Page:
Director: Sam Wrench
Stars: Taylor Swift, Amanda Balen, Taylor Banks
Synopsis: Experience the breathtaking Eras Tour concert, performed by the one and only Taylor Swift.
Universally intimate. Those are the words I use to describe Taylor’s music. I am reminded of her best lyrics – lyrics which share specific moments of life that paint a vivid picture of lives lived. Taylor Swift writes songs that are a mosaic of moments we all can relate to – but each moment is uniquely specific as if it were being shared by a best friend. It’s universal, and it’s intimate.
What Era’s tour concert Film manages to do is celebrate the impact each of these songs has had on the lives of the listener. Taylor Swift has been a pop culture icon for 15 years, and for most, at least one of her songs has left a lasting impression on our memories. Whether it’s “Love Story” or “Teardrops on my Guitar” or “Clean” or “Exile,” or “All Too Well.” Every era has connected with someone, and Eras tour manages to create an environment where every audience member is transported to a world where they can share in that universally intimate moment. There are performance pieces that infuse new meaning into older songs (such as the elegantly bittersweet performance of “Tolerate It”), and other songs are hype songs begging the audience to move from passive observation into active dance. Red and 1989 are the best examples of that active call into dance, and the energy that fills a theater is unlike anything else this side of Avengers Endgame. It’s an electric experience, being a part of an audience that gets transported away from a multiplex in a small town with no hope of ever seeing Taylor Swift in concert to front row seats at SoFi Stadium.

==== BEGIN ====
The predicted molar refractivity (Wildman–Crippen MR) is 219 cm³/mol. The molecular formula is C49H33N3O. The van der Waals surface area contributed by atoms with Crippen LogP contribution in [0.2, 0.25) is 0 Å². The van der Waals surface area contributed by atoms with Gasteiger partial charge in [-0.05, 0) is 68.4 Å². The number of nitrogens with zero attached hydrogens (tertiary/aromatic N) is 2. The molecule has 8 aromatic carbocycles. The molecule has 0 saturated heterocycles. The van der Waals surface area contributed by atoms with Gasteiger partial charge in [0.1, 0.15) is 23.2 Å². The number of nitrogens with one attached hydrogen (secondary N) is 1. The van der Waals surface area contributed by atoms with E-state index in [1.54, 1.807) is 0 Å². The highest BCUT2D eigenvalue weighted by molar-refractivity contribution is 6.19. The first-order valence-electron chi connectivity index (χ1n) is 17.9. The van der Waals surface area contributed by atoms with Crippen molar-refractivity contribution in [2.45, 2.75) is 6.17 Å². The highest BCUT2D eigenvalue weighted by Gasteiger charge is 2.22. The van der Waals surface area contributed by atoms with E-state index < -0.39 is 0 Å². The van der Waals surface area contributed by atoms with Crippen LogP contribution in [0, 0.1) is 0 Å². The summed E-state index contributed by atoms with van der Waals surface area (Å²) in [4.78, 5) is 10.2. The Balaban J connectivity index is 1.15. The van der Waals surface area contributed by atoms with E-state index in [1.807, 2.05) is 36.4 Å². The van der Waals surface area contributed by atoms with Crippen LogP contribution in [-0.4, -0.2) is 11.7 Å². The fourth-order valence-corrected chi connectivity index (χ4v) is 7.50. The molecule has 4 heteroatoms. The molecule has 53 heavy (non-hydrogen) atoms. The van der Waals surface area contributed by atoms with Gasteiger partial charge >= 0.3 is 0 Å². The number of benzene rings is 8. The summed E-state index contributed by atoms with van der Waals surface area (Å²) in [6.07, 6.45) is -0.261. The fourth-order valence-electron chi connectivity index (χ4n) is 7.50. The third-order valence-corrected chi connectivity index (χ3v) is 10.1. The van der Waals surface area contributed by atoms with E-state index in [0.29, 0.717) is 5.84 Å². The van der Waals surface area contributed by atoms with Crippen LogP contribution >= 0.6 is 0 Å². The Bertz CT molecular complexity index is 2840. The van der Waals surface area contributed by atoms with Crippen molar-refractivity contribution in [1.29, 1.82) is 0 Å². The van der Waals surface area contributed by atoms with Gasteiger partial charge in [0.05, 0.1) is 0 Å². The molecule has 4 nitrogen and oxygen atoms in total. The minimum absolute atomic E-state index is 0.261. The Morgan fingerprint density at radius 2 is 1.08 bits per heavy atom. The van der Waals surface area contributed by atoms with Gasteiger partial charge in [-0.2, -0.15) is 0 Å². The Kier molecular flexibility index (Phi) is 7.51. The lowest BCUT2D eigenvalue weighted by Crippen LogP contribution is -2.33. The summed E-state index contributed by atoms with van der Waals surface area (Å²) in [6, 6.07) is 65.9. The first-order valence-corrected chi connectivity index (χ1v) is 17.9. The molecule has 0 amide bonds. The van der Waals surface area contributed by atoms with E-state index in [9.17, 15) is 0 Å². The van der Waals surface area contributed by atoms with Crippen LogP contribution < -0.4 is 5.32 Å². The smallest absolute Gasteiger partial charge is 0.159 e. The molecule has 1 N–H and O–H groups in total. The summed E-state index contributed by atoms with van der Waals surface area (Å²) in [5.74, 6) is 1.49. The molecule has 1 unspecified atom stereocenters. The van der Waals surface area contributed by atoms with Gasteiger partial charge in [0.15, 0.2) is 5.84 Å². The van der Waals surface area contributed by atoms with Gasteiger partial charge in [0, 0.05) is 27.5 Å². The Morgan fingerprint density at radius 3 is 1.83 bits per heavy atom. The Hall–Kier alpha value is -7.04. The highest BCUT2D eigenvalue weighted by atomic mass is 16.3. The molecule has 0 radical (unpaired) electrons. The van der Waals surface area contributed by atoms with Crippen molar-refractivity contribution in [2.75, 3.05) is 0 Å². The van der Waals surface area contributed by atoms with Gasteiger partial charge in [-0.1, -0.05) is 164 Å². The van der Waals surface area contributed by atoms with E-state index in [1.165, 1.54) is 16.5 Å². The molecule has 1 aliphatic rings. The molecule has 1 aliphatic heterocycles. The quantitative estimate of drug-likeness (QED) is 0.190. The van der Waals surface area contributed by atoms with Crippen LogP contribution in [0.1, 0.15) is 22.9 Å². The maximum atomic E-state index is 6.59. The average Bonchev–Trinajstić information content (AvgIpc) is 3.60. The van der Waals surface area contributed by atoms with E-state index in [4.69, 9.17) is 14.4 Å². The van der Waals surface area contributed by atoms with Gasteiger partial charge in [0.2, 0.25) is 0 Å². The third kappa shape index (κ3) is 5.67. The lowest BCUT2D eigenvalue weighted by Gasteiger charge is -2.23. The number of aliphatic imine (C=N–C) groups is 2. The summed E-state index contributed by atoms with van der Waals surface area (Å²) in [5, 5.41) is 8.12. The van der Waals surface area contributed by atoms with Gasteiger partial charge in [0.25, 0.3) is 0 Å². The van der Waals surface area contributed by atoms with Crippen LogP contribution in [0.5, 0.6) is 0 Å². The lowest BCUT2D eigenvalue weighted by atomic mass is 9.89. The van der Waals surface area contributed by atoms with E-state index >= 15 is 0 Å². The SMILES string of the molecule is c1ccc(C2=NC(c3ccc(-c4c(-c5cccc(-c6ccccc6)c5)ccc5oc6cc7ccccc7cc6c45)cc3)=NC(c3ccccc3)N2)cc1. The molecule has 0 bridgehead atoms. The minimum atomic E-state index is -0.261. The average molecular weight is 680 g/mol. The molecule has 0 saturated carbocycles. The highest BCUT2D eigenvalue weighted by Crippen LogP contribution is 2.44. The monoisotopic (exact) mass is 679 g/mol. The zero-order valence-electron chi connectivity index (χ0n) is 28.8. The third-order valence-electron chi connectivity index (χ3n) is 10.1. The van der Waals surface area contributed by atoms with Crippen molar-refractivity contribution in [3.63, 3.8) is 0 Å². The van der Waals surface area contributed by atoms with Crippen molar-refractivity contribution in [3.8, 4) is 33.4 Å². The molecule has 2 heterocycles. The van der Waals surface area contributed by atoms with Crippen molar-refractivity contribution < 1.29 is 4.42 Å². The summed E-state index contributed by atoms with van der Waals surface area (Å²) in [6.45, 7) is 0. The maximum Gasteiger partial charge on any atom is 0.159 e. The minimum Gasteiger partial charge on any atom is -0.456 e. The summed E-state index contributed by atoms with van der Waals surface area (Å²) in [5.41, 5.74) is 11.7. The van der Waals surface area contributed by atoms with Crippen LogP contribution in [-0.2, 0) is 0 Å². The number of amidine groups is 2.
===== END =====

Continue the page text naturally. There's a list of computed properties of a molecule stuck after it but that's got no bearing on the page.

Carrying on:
The transportive effect of The Eras Concert Film is due in large part to the impeccable recording quality of the show. I made an effort to look for the cameras, and throughout the nearly three hour film, I only saw cameras 3 times. It’s magical, the almost perfection achieved by a crew that is purposefully invisible. Watching Eras doesn’t feel like watching a movie or a live recording; it feels like being there at SoFi stadium, surrounded by the noise of a crowd of over 100,000 people. So much of this can only come from the theater experience; with crystal clear sound reverberating off the walls, and a massive screen that floods your vision completely. Taylor goes from pop-star queen to goddess in the theater. The audio tracks are mastered to place the audience in the back of the theater, so cheering and getting into the music doesn’t feel out of place, while letting the music production and Taylor’s beautiful vocal work be front and center, using every speaker to its maximum effect.
And Taylor is the main attraction of Eras. Her performance is controlled and powerful, and her stage presence demands the attention of the audience. This is a three-hour performance, and Taylor’s vocal (and physical) endurance is on full display. Empowering Taylor are the changing costumes and production design that shifts with each era.
The production design changes with each era, and where these transitions may have taken minutes in real time, through the medium of film, it’s instantaneous. One set ends as the next begins, and the anticipation for each set is palpable.